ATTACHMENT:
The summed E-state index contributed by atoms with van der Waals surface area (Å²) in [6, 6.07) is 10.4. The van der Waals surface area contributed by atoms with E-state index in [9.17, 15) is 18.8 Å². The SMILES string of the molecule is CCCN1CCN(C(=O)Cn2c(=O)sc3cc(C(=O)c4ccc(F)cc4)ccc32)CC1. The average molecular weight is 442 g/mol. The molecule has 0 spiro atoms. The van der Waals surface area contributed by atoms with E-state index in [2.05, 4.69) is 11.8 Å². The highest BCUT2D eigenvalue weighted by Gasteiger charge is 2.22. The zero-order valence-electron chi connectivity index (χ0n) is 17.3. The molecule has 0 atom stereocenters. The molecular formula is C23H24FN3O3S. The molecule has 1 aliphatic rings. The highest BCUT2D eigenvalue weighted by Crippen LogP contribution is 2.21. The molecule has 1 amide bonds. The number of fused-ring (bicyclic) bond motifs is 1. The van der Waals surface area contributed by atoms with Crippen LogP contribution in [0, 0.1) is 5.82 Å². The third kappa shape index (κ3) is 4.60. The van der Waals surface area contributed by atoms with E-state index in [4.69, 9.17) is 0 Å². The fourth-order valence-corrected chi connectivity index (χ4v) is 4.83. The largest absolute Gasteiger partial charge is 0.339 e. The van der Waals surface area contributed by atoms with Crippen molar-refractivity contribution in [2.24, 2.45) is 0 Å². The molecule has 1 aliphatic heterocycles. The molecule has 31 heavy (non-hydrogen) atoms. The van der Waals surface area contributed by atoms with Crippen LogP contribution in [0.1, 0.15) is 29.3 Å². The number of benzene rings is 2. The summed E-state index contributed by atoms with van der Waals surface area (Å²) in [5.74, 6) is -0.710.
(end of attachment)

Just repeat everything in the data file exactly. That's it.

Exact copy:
The summed E-state index contributed by atoms with van der Waals surface area (Å²) in [6, 6.07) is 10.4. The van der Waals surface area contributed by atoms with E-state index in [9.17, 15) is 18.8 Å². The SMILES string of the molecule is CCCN1CCN(C(=O)Cn2c(=O)sc3cc(C(=O)c4ccc(F)cc4)ccc32)CC1. The average molecular weight is 442 g/mol. The molecule has 0 spiro atoms. The van der Waals surface area contributed by atoms with E-state index in [2.05, 4.69) is 11.8 Å². The highest BCUT2D eigenvalue weighted by Gasteiger charge is 2.22. The zero-order valence-electron chi connectivity index (χ0n) is 17.3. The molecule has 0 atom stereocenters. The molecular formula is C23H24FN3O3S. The molecule has 1 aliphatic rings. The highest BCUT2D eigenvalue weighted by Crippen LogP contribution is 2.21. The molecule has 1 amide bonds. The number of fused-ring (bicyclic) bond motifs is 1. The van der Waals surface area contributed by atoms with Crippen LogP contribution in [0, 0.1) is 5.82 Å². The third kappa shape index (κ3) is 4.60. The van der Waals surface area contributed by atoms with E-state index in [4.69, 9.17) is 0 Å². The fourth-order valence-corrected chi connectivity index (χ4v) is 4.83. The largest absolute Gasteiger partial charge is 0.339 e. The van der Waals surface area contributed by atoms with Crippen molar-refractivity contribution in [2.24, 2.45) is 0 Å². The molecule has 1 aliphatic heterocycles. The molecule has 31 heavy (non-hydrogen) atoms. The van der Waals surface area contributed by atoms with Crippen LogP contribution in [0.1, 0.15) is 29.3 Å². The number of benzene rings is 2. The summed E-state index contributed by atoms with van der Waals surface area (Å²) in [5.74, 6) is -0.710.